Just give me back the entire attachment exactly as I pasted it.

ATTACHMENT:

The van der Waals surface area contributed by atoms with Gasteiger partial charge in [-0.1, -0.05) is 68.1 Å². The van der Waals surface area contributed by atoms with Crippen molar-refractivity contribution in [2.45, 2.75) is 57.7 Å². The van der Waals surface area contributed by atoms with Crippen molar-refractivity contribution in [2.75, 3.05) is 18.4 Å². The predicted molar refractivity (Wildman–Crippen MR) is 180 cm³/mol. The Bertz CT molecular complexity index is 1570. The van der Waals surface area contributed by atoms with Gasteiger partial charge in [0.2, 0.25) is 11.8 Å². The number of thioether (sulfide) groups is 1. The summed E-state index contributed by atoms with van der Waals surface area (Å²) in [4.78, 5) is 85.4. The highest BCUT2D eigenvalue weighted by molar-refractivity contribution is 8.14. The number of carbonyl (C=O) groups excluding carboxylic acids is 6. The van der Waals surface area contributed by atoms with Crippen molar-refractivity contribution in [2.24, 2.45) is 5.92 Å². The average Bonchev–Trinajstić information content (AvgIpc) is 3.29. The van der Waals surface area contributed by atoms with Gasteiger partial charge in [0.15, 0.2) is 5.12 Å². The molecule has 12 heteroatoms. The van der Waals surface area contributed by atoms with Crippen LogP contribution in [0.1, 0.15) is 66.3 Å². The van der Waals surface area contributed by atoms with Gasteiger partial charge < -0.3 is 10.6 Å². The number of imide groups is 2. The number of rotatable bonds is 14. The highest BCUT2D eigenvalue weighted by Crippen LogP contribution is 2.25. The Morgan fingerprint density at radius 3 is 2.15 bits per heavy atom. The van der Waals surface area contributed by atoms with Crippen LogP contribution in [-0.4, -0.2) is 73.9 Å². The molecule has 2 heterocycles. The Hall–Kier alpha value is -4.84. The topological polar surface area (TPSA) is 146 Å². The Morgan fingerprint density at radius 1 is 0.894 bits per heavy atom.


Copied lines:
The van der Waals surface area contributed by atoms with Gasteiger partial charge in [-0.1, -0.05) is 68.1 Å². The van der Waals surface area contributed by atoms with Crippen molar-refractivity contribution in [2.45, 2.75) is 57.7 Å². The van der Waals surface area contributed by atoms with Crippen molar-refractivity contribution in [2.75, 3.05) is 18.4 Å². The predicted molar refractivity (Wildman–Crippen MR) is 180 cm³/mol. The Bertz CT molecular complexity index is 1570. The van der Waals surface area contributed by atoms with Gasteiger partial charge in [0.2, 0.25) is 11.8 Å². The number of thioether (sulfide) groups is 1. The summed E-state index contributed by atoms with van der Waals surface area (Å²) in [4.78, 5) is 85.4. The highest BCUT2D eigenvalue weighted by molar-refractivity contribution is 8.14. The number of carbonyl (C=O) groups excluding carboxylic acids is 6. The van der Waals surface area contributed by atoms with Crippen molar-refractivity contribution in [2.24, 2.45) is 5.92 Å². The average Bonchev–Trinajstić information content (AvgIpc) is 3.29. The van der Waals surface area contributed by atoms with Gasteiger partial charge in [0.15, 0.2) is 5.12 Å². The molecule has 12 heteroatoms. The van der Waals surface area contributed by atoms with Crippen LogP contribution in [0.1, 0.15) is 66.3 Å². The van der Waals surface area contributed by atoms with Gasteiger partial charge < -0.3 is 10.6 Å². The number of imide groups is 2. The number of rotatable bonds is 14. The highest BCUT2D eigenvalue weighted by Crippen LogP contribution is 2.25. The Morgan fingerprint density at radius 3 is 2.15 bits per heavy atom. The van der Waals surface area contributed by atoms with Crippen LogP contribution in [-0.4, -0.2) is 73.9 Å². The molecule has 2 heterocycles. The Hall–Kier alpha value is -4.84. The topological polar surface area (TPSA) is 146 Å². The Morgan fingerprint density at radius 1 is 0.894 bits per heavy atom.